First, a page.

Note: With great regret I must inform potential readers that this fascinating book is only available in Dutch so far. I hope that I, and others, can persuade the author to do an English translation!
Read the original Dutch review from the October 2015 issue of NVVK Info here.
I hope that the English translation below at least give a good impression of this great book!
De Risicoprofessional Komt Eraan, by Walter Zwaard
Recently I was pleasantly surprised by a new book from my former HVK teacher and examiner Walter Zwaard. With regard to packaging and layout the new book looks as good as Walter’s fabulous “Modellenboek” (written with Ermin de Koning) and the text is excellent. So it’s worthwhile to follow also Dutch professional literature, even though I’m still waiting for an international version of the “Modellenboek” in English language!
To be continued!
The last sentence of chapter 3 reveals the book’s objective: “This book’s contents is hopefully inspiring for all advisors who feel that they are risk professionals or would like to become one. Regardless the domains they are working in, the risk language they use and the knowledge that they use.” From this quote we can tell that the book is not just about safety professionals, but Walter has consciously chosen the more abstract term risk professional across various domains - even domains that do use the term risk rarely or not at all.
Upon asking we learn that this book is kind of a teaser for a more voluminous piece of work that Walter is working on right now (scheduled for next year). He took some elements from the upcoming book and turned it into a stand-alone book. The follow-up book will elaborate many elements that are only mentioned in passing in the current version.
Picture of the future
The first chapter is titled "Handling Risk" and starts by defining the term risk. Risks are about a picture of the future, about things that can go wrong. The author doesn’t restrict himself to safety, but regards risk in the widest sense (including for example finance and insurances). The book discusses the term risk generally in the negative meaning of possible loss or damage, which is how most people think about risk. The positive side of risk is mentioned on several occasions, but is not discussed explicitly. This is one of my main complaints about the book.
Then the various ‘players’ connected to risk are discussed (individual, collective, insurance and the government) and we are presented the so-called risk-triangle where risk is seen in the tension between risk-producer, -consumer and -regulator. Of course there is a presentation of risk as a function of consequence and likelihood and a really clear explanation of how a risk matrix works. As far as I’m concerned this part would have been even better with a discussion of other factors that influence risk, like perception and knowledge (which is one of the important threads throughout the book, by the way).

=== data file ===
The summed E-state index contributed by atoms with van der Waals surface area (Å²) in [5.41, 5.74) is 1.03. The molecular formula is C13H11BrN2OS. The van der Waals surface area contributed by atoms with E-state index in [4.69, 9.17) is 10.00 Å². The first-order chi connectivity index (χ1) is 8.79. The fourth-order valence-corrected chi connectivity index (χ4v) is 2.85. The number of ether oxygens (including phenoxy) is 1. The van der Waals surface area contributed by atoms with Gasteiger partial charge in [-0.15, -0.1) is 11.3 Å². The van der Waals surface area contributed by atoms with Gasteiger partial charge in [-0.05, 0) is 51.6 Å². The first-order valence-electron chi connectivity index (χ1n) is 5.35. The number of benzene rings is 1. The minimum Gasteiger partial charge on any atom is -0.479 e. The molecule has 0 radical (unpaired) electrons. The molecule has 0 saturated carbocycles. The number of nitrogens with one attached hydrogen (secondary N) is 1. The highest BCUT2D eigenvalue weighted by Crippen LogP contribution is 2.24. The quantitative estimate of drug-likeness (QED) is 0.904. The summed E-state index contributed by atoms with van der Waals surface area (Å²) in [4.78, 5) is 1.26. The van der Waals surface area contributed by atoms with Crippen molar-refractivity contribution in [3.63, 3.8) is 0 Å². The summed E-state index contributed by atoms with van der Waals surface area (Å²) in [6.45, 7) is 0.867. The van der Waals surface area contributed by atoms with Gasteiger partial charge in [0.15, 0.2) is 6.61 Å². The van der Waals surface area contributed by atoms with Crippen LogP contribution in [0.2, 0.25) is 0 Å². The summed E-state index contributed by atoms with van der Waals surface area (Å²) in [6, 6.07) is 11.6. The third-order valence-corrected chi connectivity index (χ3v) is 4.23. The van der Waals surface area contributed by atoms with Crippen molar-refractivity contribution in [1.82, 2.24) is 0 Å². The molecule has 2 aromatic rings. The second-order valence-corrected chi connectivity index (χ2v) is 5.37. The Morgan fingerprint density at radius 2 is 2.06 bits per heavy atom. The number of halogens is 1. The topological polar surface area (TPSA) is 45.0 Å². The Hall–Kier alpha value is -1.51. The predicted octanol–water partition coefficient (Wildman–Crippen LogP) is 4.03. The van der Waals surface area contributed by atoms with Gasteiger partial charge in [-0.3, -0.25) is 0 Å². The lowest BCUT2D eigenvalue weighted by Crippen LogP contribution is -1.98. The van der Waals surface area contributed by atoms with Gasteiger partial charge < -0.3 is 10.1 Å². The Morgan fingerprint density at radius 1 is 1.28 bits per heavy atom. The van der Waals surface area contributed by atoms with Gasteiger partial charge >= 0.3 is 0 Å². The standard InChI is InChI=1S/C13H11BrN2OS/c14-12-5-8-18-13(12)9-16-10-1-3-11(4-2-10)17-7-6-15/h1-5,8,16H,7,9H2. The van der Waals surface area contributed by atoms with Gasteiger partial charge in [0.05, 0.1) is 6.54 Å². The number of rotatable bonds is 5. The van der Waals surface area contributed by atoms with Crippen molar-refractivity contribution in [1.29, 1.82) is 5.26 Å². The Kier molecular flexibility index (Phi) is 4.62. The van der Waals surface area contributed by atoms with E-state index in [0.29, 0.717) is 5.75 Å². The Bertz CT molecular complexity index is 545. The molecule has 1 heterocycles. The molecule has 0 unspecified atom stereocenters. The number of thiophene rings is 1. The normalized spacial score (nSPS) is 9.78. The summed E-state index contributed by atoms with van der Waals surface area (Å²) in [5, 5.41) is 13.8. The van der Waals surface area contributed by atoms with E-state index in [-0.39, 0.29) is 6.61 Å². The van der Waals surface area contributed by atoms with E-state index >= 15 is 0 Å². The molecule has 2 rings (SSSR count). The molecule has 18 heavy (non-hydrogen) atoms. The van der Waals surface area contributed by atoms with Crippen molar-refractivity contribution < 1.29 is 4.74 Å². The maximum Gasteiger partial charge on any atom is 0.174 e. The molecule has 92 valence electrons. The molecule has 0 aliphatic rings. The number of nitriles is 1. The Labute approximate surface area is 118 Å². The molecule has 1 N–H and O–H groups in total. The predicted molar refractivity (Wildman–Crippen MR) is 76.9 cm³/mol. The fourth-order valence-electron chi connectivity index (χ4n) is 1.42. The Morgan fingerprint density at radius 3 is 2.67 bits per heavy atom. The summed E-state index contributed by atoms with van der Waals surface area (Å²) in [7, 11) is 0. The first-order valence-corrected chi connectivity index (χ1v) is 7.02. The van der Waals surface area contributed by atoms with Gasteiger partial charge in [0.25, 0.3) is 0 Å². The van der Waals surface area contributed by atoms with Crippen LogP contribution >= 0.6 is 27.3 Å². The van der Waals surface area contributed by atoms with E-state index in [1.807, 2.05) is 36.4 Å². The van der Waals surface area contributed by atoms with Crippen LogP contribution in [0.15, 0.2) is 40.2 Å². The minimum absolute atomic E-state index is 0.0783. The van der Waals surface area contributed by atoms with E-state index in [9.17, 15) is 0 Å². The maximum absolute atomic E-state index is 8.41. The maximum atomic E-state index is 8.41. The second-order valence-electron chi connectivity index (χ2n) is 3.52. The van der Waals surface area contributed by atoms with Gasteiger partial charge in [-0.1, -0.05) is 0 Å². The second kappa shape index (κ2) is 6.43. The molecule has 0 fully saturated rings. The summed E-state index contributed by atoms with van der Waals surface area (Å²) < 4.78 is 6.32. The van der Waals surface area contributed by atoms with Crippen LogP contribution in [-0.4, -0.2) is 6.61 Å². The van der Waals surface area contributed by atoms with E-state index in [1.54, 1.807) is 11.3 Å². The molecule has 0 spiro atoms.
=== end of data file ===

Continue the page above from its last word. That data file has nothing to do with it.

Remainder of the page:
The book does discuss diverse views on risk, both hard ones and soft ones, like quantification versus feeling and experience. After this follows how risk is handled, on both individual and collective levels in various steps and in the form of the risk management cycle. Finally a couple of approaches are discussed that take us from compliance to culture.
Walter’s language and style of writing is very accessible, like I’m used to from him. Maybe it’s even too accessible because those with ‘advanced’ within the area may get the impression in the first chapter that there is little news for them. These readers must just carry on - this introduction is necessary to get all readers on the required level so that they manage to comprehend the rest of the book!
Assisting within the force field
Chapter 2 is titled "Assisting in Risk" and is about risk advisors: people who assist and guide others in handling risks (again, in the widest sense) within the force field of the risk triangle. Questions that are discussed are the role and added value of the risk advisor, among others through their expertise in analysing and evaluating risks or in the coming up of effective actions.